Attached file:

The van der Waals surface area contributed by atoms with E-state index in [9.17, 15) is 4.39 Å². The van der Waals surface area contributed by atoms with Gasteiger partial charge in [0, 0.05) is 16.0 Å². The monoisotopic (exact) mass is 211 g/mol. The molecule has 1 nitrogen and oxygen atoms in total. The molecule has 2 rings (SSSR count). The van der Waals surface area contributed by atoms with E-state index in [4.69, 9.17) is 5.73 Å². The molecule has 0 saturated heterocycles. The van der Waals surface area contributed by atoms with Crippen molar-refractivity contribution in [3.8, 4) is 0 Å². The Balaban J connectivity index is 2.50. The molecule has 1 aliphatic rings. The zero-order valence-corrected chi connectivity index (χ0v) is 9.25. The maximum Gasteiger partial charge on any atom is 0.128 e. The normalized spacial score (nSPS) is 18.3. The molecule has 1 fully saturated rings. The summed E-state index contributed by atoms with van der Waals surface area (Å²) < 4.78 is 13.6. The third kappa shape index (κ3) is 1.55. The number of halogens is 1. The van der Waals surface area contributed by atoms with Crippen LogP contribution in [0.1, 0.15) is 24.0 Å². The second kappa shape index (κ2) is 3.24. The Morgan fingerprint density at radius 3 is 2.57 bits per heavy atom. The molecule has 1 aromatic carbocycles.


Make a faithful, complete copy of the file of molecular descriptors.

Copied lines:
The van der Waals surface area contributed by atoms with E-state index in [9.17, 15) is 4.39 Å². The van der Waals surface area contributed by atoms with Gasteiger partial charge in [0, 0.05) is 16.0 Å². The monoisotopic (exact) mass is 211 g/mol. The molecule has 1 nitrogen and oxygen atoms in total. The molecule has 2 rings (SSSR count). The van der Waals surface area contributed by atoms with E-state index in [4.69, 9.17) is 5.73 Å². The molecule has 0 saturated heterocycles. The van der Waals surface area contributed by atoms with Crippen molar-refractivity contribution in [3.8, 4) is 0 Å². The Balaban J connectivity index is 2.50. The molecule has 1 aliphatic rings. The zero-order valence-corrected chi connectivity index (χ0v) is 9.25. The maximum Gasteiger partial charge on any atom is 0.128 e. The normalized spacial score (nSPS) is 18.3. The molecule has 1 fully saturated rings. The summed E-state index contributed by atoms with van der Waals surface area (Å²) < 4.78 is 13.6. The third kappa shape index (κ3) is 1.55. The number of halogens is 1. The van der Waals surface area contributed by atoms with Crippen LogP contribution in [0.1, 0.15) is 24.0 Å². The second kappa shape index (κ2) is 3.24. The Morgan fingerprint density at radius 3 is 2.57 bits per heavy atom. The molecule has 1 aromatic carbocycles.